Unit42 has been researching the xHunt attack campaign on Kuwaiti organizations for several months. Recently, we found evidence that the developers who created the Sakabota tool, which was previously discussed in the xHunt campaign, had carried out two sets of testing activities in July and August 2018 on Sakabota in an attempt to evade detection. These testing activities involved the developer compiling several variations of the tool with slight changes made to the code base, each of which the developer will submit to online antivirus scanning services to determine the vendors that detect their tool. The name Sakabota appears to be referencing a sword named Sakabato in an anime called “Rurouni Kenshin,” which fits the anime-themed tool names seen in the 2019 XHunt campaign.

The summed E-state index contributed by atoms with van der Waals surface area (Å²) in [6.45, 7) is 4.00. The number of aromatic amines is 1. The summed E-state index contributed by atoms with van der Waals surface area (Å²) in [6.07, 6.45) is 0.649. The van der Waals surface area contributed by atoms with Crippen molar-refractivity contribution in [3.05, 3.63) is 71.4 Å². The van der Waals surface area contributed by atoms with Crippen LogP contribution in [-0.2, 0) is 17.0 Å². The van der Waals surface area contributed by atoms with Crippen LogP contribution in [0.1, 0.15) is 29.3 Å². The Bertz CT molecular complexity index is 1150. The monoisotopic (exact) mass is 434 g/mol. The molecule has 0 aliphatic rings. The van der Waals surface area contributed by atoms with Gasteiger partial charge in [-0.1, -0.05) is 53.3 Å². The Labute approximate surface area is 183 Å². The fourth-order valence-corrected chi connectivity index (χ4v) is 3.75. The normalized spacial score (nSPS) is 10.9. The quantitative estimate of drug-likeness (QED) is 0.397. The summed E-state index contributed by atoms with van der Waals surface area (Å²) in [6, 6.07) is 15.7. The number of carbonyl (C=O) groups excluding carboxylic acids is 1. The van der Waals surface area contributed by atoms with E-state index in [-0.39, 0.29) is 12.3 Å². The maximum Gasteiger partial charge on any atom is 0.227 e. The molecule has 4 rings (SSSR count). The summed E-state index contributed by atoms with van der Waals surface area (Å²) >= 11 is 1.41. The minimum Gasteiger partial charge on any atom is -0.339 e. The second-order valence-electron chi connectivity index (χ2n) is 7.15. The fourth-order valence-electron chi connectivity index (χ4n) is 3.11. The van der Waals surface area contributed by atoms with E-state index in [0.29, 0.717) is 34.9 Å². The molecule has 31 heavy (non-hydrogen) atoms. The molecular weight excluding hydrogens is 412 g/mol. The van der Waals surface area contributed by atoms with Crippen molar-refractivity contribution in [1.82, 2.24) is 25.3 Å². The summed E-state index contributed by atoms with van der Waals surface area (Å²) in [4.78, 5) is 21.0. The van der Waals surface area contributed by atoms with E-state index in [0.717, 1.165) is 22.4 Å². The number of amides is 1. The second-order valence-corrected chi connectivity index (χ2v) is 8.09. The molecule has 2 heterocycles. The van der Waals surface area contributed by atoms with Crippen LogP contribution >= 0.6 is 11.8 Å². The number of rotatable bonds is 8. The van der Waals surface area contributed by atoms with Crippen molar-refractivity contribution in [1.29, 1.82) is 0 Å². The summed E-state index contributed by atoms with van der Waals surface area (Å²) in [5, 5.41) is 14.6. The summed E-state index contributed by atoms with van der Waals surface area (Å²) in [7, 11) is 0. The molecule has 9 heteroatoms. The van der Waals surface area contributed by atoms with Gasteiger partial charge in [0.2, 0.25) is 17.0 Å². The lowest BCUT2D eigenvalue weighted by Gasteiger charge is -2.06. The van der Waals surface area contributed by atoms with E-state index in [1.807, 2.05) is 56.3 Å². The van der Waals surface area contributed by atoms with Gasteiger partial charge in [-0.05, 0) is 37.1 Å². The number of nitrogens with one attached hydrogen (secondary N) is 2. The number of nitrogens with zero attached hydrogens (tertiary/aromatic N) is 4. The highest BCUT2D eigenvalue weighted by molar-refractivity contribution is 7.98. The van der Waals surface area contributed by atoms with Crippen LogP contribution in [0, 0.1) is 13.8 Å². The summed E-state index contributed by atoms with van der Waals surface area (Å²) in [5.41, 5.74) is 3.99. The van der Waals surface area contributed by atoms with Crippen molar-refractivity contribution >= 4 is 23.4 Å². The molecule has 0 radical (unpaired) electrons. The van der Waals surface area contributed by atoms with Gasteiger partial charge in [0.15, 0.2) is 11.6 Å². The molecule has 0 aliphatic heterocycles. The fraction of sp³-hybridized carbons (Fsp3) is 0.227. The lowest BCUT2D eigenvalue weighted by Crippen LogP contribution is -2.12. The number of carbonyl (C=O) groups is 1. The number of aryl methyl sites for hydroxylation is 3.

While analyzing the Sakabota samples created by the developer in these testing activities, we found a cheat sheet that the developers included within the tool, which we suspect was meant to help the operator of the tool carry out activities on the compromised system and network. This is the first time we’ve seen a malware developer include a cheat sheet of example commands to assist the operator in carrying out the activities on the compromised system and network. We believe the inclusion of this cheat sheet within the tool may suggest that the developer and operator of the Sakabota tool are different individuals.